I often get asked what exactly "The Hub" I keep writing about is. Well, it's actually two things. First and foremost, it's the name I've chosen to keep calling the building (actually two connected buildings built in the 1870's) that housed the historic Hub Shoe Store in Marshall through three generations of the same family from 1897 to 2001, and which I purchased and renovated in 2009-2010 into my law firm's Marshall office, including visiting lawyer space for trials. It hosted three trials in 2013, for example - I think we've hosted our cocounsel in about a dozen patent trials since we opened the space in 2010.
During the renovation we deliberately divided the exterior into two facades to add some visual interest to the streetscape. On the right side, it echoes the 1897 storefront with red brick and green striped awning, but on the left it keeps the tan stucco and black tile with smaller awning that it had from the late '40's till the late '60s (and of course we left space for the historic marker it received in late 2011). But, again, it's something of a misnomer since the entire building inside is connected - we just use the east side as trial space for visiting lawyers. When we don't have any we close the doors, shut off life support (i.e., air conditioning) and my 11-year olds are happy because we're being eco-friendly by only using one side.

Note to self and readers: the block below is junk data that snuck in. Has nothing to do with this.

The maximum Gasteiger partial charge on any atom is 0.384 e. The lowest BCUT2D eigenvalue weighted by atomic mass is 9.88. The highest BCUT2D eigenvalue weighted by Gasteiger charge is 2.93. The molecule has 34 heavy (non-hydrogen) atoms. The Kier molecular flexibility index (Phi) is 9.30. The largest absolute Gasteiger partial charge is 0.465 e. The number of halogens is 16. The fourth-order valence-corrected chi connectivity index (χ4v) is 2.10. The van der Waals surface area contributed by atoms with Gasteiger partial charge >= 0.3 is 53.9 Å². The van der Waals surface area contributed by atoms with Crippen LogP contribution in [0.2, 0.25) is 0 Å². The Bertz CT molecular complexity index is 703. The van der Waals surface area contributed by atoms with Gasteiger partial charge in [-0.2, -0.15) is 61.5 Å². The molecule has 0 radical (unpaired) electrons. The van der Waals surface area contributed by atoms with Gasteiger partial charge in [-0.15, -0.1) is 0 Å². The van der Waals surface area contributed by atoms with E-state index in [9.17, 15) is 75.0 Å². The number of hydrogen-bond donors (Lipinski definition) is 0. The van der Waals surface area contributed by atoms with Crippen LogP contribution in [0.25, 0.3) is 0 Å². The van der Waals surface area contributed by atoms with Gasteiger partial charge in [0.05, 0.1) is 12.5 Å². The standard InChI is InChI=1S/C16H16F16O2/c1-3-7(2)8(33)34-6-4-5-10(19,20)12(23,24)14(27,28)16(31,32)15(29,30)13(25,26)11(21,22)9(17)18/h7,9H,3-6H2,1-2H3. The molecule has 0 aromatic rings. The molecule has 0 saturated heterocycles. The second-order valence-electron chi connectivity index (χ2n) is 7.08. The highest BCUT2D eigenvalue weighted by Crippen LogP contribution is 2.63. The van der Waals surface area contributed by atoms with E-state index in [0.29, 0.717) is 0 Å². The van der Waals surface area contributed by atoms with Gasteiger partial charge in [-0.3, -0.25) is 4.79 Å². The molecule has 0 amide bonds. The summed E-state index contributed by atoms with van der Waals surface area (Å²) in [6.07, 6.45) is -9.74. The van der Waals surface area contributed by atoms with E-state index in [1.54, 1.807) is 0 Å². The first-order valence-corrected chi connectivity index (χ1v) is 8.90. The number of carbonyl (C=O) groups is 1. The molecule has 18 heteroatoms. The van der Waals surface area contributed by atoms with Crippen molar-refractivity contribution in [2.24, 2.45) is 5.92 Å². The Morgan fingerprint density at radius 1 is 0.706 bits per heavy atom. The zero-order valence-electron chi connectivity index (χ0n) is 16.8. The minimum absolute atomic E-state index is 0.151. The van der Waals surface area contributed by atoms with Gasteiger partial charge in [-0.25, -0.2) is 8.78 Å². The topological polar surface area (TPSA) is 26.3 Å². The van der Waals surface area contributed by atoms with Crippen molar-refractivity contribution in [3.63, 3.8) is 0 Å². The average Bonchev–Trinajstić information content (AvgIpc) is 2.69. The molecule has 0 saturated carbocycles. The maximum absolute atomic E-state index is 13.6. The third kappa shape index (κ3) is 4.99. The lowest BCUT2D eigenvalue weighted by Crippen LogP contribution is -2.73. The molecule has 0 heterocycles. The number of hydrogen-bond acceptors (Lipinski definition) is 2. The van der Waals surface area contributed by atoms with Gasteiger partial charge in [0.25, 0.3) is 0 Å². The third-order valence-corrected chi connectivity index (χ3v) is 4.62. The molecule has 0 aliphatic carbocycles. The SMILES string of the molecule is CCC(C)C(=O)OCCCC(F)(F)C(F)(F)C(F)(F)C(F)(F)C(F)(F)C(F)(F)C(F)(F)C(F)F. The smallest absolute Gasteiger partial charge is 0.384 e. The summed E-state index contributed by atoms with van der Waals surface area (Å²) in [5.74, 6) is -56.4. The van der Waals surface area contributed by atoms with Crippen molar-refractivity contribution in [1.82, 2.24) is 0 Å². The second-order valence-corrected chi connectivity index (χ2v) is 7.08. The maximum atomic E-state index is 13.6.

But "the Hub" is also the name used locally to refer to the store's trademark oversized wagon wheel hub sign on a post out front. To you and me, it looks like a barrel or a beer keg, but when it went up in 1897, it was pretty obvious to locals what it was - at right is a photo of what it was modelled after. (When I was little and visited my grandfather's stationery store which was two doors down on the corner of Austin and Bolivar I got into my head that it was what was between the back wheels of cars and what made the hump in the back seat of my mother's station wagon. For all I know about cars that might still be right).
We tried to clarify things a bit last week by replacing the sign out front on the visiting lawyer side with a closer replica of the sign it had from the late '40's until it was covered with an aluminum facade in the 1960's. Yesterday we got a surprise when the Marshall News Messenger ran a photo of most of the store facade in the early 1950's. It's the only photo I've ever seen that showed it after the black tile and neon sign was added, but before the siding went up.
We were fortunate (and startled) when the facade came down in 2009 to find the old neon sign we'd heard about (but never seen) still up. We moved it to a place of honor inside of the building and replaced it with a temporary wooden replica (shown at right). But the new metal one - which replicates the material and construction of the original - looks a whole lot better.
We decided the delete the word "offices" from the sign, where since 2010 it has subbed in for the words "shoe store" to make the signage inside and outside the building consistent. The identification of the building as "guest offices" with contact information is on the front window.